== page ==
Three weekends ago, the Goshen College campus was hit with what campus safety director Chad Coleman said was probably the “most blatant” and “biggest swath” of graffiti on campus that he has seen in his eighteen years here.
Patrolling campus safety officers first noticed on March 20 that the underpass tunnel had been tagged, and later saw that other campus signs, Music Center walls, road signs along the bike path and sidewalks had also been graffitied.
Coleman described the content of the graffiti as pretty “juvenile,” and not something he would expect anyone in the GC community to be a part of. Aside from the occasional anarchy symbol, most of their graffiti was just abstract spraying.
Vandalism of private property is a crime, so campus safety quickly notified the police. After checking local reports as well, Coleman noticed that the Goshen hospital had also been targeted. He reached out to them, and after comparing security footage, realized that the same people committed both crimes.
Although the college’s cameras didn’t get good footage due to the motion-sensing cameras not recording, the hospital’s staff managed to get enough to identify the delinquents as two males between approximately 14 and 18 years old. They were also able to determine their build and clothes. A campus-wide email described one as “wearing a very distinct dark-colored jacket with bright red, blue, and yellow streaks on the shoulders and back of the coat.”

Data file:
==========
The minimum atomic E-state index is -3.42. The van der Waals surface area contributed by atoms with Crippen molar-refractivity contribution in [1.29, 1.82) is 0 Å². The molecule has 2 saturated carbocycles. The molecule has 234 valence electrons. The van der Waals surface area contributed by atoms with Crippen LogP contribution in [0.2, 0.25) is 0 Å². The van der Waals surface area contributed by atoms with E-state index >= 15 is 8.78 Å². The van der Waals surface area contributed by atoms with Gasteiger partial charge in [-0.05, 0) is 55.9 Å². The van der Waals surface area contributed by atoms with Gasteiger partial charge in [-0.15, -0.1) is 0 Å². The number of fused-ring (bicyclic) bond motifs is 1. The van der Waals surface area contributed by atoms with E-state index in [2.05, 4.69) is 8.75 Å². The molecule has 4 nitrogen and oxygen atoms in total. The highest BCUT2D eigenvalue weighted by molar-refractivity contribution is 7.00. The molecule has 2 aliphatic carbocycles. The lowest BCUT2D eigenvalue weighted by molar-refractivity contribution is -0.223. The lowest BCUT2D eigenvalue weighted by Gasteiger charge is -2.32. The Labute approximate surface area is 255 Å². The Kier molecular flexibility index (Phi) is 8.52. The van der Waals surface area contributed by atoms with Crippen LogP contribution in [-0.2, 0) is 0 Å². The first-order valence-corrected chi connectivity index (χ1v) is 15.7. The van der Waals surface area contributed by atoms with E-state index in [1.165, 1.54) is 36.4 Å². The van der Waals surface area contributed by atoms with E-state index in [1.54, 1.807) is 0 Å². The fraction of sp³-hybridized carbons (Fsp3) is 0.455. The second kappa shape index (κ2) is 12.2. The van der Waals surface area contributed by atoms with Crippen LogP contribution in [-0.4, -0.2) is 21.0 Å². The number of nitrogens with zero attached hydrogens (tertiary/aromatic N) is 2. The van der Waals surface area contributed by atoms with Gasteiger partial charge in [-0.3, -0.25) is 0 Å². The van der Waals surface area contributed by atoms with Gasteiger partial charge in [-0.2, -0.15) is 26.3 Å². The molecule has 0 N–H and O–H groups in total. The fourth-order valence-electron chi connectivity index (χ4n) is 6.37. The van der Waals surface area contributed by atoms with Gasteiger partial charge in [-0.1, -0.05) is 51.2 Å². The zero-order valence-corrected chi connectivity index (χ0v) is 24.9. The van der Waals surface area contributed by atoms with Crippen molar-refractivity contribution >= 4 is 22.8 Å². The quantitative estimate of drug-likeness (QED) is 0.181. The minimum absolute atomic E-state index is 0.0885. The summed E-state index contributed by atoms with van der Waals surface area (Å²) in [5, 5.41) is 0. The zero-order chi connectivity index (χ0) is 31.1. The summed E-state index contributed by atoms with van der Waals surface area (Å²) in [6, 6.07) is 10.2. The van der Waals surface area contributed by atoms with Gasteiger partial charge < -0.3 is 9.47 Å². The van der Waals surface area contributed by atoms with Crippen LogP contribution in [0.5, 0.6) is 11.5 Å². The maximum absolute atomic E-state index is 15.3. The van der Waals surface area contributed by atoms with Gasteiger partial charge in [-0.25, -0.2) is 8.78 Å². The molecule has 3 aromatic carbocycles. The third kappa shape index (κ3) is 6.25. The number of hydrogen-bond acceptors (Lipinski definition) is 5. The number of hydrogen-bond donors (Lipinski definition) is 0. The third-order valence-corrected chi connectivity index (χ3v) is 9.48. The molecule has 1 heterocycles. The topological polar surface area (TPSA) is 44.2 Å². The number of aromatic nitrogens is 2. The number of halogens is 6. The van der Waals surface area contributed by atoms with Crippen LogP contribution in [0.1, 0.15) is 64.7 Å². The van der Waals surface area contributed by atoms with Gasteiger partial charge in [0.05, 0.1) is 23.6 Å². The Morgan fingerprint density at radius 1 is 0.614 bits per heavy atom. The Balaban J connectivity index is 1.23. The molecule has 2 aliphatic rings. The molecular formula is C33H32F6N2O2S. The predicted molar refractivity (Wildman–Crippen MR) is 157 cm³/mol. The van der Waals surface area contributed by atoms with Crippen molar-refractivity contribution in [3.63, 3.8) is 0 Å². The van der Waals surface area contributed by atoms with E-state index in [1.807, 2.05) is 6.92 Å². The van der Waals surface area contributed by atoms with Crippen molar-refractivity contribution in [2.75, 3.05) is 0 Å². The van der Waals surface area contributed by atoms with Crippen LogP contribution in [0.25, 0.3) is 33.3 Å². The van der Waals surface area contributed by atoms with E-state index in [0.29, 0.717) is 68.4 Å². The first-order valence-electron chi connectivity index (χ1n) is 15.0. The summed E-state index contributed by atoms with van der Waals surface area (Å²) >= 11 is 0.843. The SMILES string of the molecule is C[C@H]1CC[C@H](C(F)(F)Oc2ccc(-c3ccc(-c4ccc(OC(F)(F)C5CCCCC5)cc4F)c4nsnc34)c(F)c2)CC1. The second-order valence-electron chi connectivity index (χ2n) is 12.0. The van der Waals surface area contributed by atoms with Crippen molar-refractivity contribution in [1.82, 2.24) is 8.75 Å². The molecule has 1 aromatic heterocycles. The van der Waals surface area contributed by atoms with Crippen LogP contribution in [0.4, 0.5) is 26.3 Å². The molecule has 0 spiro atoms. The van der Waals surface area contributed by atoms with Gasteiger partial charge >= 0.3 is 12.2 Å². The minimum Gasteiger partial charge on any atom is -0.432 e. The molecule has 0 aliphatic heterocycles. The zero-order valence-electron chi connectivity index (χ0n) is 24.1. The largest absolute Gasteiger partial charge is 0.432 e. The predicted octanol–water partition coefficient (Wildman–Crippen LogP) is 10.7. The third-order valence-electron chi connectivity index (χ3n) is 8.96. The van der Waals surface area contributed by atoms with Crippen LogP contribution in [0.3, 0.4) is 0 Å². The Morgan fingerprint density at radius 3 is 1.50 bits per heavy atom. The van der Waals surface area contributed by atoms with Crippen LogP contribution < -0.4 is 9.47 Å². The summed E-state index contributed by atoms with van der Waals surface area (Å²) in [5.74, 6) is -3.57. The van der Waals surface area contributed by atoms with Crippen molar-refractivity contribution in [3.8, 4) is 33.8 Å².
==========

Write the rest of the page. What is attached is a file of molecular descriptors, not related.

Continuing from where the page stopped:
Although this will be time-consuming and costly to fix, Coleman is hopeful that things will be looking better soon.
The hardest part to clean up will be in the tunnel, where the graffiti was sprayed over the existing art.
Although students may not immediately notice due to the abstract nature of the mural, the graffitied letters and symbols need to be painted over and that will prove challenging, says Coleman.
This incident was not the first instance of vandalism in the underpass.
In fact, the mural came about as a result of vandalism. After someone sprayed graffiti on the once bare, white walls, the college decided to have a GC alum, Noah Yoder ‘10, cover it with the mural.
Above all else, Coleman encouraged students to not hesitate to call campus safety if they suspect criminal behavior. He wants there to be a culture where “if you see something, say something.”
He also reiterated that the Omnilert app is a great way to send tips – either anonymously or not – if students feel unsafe, need an escort or want to report something out of place. Campus safety’s motto is to be “campus caretakers,” and students are encouraged to use this resource without hesitating.